The city is a mystery even to those who dwell in it. It is ancient and sprawling almost beyond belief. It has been built for years over layers of itself. It has swallowed neighbors in all directions and has been at war throughout most of the immortal emperor’s reign. It’s enemies are getting desperate, as are the residents, and there are some who feel an end to the endless war can be achieved with the death of the man on top of it all.
A tight cast and a tightly woven story, I found myself hooked from the beginning. The author sure knows how to tease the reader with just one important detail, starting with a small cast and getting a little more complex with each chapter. Much like reading an espionage thriller in some regards, each chapter had me rearranging my thoughts and trying to figure out just who knows what and what they were doing. By the end every important character was moving different directions but none were forgotten, each had their role for better or worse, and competing conspiracies threatened to out one another. Some may not like the ending, wondering what they just read, but it would be hard to argue that it wasn’t just as tight and complete as the rest of the book.
If I had to make a comparison I would say those who have read KJ Parker should feel very comfortable with this book. Fairly dark but never graphic. Entertaining characters but not people that the readers will ever really connect to (though several are a bit more likable than Parker’s). A plot that reads very easy but feels fairly complex. And a willingness to kill of characters without hesitation.
What else did I like? The diversity of the cast for one; generals and scavengers, newly drafted women soldiers and veterans, godlike humans, spy masters, and artisans. While I didn’t connect to all the characters I enjoyed how much agency each of them had, they had lives of their own rather than drifting until the author needed them. I enjoyed the life of the city, glimpse of what has held it together and what is slowly tearing it apart. Loved the unexplained nature of the ruling class; are they truly divine or just smoke and mirrors? Different characters have different views, always nice. And as mentioned, an incredibly tight plot that moves at a brisk pace; always giving a few new questions as a few old ones are answered. Those who hate flashbacks stay away, but for me they worked much the same way Lynch uses them in ‘The Lies of Locke Lamora;’ I found they were just as interesting as the present day and never dragged the book down for me. (Wow, two author comparisons in one review, I almost never put in even one).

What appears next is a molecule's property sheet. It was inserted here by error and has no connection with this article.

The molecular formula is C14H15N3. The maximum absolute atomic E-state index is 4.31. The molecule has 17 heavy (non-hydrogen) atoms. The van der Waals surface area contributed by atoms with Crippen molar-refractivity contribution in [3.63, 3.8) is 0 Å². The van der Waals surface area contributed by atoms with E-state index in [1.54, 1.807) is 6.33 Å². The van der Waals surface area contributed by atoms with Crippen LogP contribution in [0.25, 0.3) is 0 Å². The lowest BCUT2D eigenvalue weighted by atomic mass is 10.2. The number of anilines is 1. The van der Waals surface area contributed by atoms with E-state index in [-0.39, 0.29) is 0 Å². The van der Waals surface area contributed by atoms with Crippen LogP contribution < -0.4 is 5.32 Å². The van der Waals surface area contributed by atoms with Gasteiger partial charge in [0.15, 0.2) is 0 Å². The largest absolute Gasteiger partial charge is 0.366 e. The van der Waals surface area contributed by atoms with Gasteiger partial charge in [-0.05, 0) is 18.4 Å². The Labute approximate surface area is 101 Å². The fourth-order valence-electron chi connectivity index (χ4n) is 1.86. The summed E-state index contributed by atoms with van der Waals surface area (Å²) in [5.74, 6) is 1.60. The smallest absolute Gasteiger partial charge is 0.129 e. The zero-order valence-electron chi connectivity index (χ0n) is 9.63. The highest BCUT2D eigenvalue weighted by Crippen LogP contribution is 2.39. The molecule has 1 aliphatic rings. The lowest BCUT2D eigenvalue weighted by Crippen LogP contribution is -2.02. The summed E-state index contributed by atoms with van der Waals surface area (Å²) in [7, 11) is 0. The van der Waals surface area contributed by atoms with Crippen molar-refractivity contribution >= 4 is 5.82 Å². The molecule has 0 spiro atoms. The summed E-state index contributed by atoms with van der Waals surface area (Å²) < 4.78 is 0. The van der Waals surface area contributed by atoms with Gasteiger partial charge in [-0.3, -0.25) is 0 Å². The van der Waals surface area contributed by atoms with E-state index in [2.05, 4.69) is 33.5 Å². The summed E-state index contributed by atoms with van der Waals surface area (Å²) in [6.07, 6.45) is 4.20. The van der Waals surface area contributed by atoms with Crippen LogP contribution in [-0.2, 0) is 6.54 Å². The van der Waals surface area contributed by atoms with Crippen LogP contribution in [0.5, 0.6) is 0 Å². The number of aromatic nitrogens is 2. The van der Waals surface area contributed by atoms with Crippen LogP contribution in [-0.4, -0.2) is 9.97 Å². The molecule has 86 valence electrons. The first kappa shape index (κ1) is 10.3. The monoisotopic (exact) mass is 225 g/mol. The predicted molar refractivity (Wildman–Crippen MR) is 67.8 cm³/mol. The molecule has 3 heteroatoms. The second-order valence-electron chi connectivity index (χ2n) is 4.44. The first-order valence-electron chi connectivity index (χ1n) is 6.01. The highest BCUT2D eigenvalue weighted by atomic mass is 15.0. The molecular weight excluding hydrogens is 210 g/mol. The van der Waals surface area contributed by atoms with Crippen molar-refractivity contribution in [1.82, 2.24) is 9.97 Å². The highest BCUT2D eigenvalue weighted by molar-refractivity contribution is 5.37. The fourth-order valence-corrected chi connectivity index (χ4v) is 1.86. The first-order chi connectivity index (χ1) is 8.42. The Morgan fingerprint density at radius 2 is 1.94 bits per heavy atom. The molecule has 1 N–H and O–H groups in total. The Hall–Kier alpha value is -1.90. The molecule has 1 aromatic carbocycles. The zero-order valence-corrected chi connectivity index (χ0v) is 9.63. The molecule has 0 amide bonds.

Five star book? Probably not for me, but certainly it gave a good run. Much like the aforementioned Parker I marvel at the craftsmanship and will probably reread and enjoy this book in the future, but with very little connection to the characters I enjoyed it in a slightly detached way. The city also never really felt as big as it was described, leading to a few more unbelievable moments for me, specifically relying on a child’s memory of the underground several years later. Also if someone could explain the importance of the women’s veil toward the end of the book it would be appreciated, I find myself at a bit of a loss on that one.
4 stars. Very enjoyable. Epic fantasy with a Roman touch, the book may not be earthshaking but it is something a little different from the norm.